Only a few studies have attempted to link climate variability to glaciofluvial sediment transport, and none has incorporated atmospheric circulation changes quantitatively. This is the first attempt to do this. Using a statistical approach for three Icelandic basins, we establish some hypothesized interactions forming a chain of causality running from recent atmospheric circulation changes in the North Atlantic, through regional climate implications in southern Iceland, likely glaciological, nival and geomorphological impacts, hydrological responses, and finally to influences on suspended sediment fluxes. Furthermore, to provide some form of experimental control, the three glacierized basins chosen (the Jokulsa a Solheimasandi, the Holmsa and the Skoga in southern Iceland) exhibit minimal anthropogenic disturbance and negligible land-use change over the study period (1973-92). This helps to avoid the problem of disentangling the effects on sediment loads of concurrent land-use change and climate change, which often affect this type of study. We develop the study beyond the annual and seasonal patterns and focus on subseasonal (monthly) and daily event time scales, for which useful instrumental records are available. Suspended sediment loads in the Jokulsa a Solheimasandi and Holmsa basins are high, but have declined significantly at a semi-logarithmic rate over the 1973-92 period, typically from 14.6 to 7.6 kg s(-1) and from 40 to 10 kg s(-1) respectively. Decreases are most notable in spring and autumn. Declines are related to significant river flow reductions driven by significant cooling in spring and decreases in heavy daily precipitation events in autumn, which are only modestly offset by increases in flow and suspended sediment transport in summer and January. The annual melt-season thus appears to be starting later and becoming more compressed. In particular, spring cooling through the 1973-92 period (e.g. April air temperatures decline at 0.99degreesC decade(-1)) is linked to a switch to a positive North Atlantic oscillation (NAO) index since the early 1970s and a slight tendency for a weakening of the southwesterly circulation over Iceland. This is likely to subdue rates of ablation, glacial drainage network expansion and debris melt-out in spring. Summer warming is significant (e.g. June air temperatures rise by 0.45degreesC decade(-1)), as is the tendency for January to become warmer and wetter, with higher discharges. Suspended sediment loads and discharge seem to be sensitive to subtle shifts in climatic seasonality influenced by circulation changes. However, it is shown that flow and sediment transport responses to climatic variability and change are highly complex and demand at least a subseasonal analysis. The results, therefore, provide useful insights into the workings of glaciofluvial sediment transport environments in the presence of climate and circulation variability but in the absence of land-use change. Copyright (C) 2003 John Wiley Sons, Ltd.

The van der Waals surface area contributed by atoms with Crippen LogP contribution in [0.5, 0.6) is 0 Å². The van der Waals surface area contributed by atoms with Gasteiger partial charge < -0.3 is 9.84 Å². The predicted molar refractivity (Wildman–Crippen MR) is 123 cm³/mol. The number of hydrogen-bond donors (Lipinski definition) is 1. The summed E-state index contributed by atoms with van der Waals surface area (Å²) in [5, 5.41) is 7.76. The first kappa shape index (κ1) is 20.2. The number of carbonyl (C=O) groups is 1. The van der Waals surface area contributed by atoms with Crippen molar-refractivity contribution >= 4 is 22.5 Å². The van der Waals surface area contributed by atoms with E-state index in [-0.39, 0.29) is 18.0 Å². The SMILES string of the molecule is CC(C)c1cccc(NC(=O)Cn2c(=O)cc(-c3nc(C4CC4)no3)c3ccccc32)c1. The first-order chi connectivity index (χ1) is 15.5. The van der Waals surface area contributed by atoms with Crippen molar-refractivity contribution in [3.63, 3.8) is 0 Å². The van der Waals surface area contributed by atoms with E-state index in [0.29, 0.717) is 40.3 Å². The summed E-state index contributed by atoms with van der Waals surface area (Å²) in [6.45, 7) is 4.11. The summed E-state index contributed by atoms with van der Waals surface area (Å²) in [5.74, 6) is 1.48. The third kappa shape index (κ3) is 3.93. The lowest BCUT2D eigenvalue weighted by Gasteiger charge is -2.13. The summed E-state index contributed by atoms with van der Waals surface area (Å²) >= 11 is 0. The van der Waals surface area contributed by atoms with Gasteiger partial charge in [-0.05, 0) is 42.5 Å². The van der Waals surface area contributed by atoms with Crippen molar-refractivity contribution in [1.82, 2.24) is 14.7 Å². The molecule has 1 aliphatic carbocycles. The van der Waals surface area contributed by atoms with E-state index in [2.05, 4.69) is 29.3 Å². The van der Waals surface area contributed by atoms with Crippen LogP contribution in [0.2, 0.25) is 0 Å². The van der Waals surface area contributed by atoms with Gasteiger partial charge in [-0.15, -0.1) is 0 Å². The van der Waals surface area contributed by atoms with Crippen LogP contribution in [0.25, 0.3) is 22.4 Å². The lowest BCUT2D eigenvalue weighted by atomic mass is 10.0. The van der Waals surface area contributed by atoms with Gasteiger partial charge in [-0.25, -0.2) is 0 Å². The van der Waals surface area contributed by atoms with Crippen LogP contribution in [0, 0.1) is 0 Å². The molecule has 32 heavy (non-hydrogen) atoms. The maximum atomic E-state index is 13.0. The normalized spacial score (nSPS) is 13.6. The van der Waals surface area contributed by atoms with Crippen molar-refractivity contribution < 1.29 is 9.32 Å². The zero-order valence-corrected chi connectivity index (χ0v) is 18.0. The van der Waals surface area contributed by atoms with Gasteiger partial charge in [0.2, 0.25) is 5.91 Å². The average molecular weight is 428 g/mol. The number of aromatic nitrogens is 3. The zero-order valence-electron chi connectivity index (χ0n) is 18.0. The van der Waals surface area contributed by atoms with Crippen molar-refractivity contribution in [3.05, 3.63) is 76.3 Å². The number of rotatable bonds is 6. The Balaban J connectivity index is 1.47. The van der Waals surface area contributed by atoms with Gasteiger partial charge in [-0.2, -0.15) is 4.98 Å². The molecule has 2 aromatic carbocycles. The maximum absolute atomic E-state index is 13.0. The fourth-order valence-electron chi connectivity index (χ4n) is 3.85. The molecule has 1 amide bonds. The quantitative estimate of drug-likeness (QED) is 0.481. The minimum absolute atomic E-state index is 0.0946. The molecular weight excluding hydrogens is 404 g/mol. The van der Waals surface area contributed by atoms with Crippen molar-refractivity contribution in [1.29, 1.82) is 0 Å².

|Number of pages||29|
|Early online date||1 Jan 2003|
|Publication status||Published - 1 Nov 2003|
- atmospheric circulation
- glacial catchment
- climatic variability and change
- fluvial transport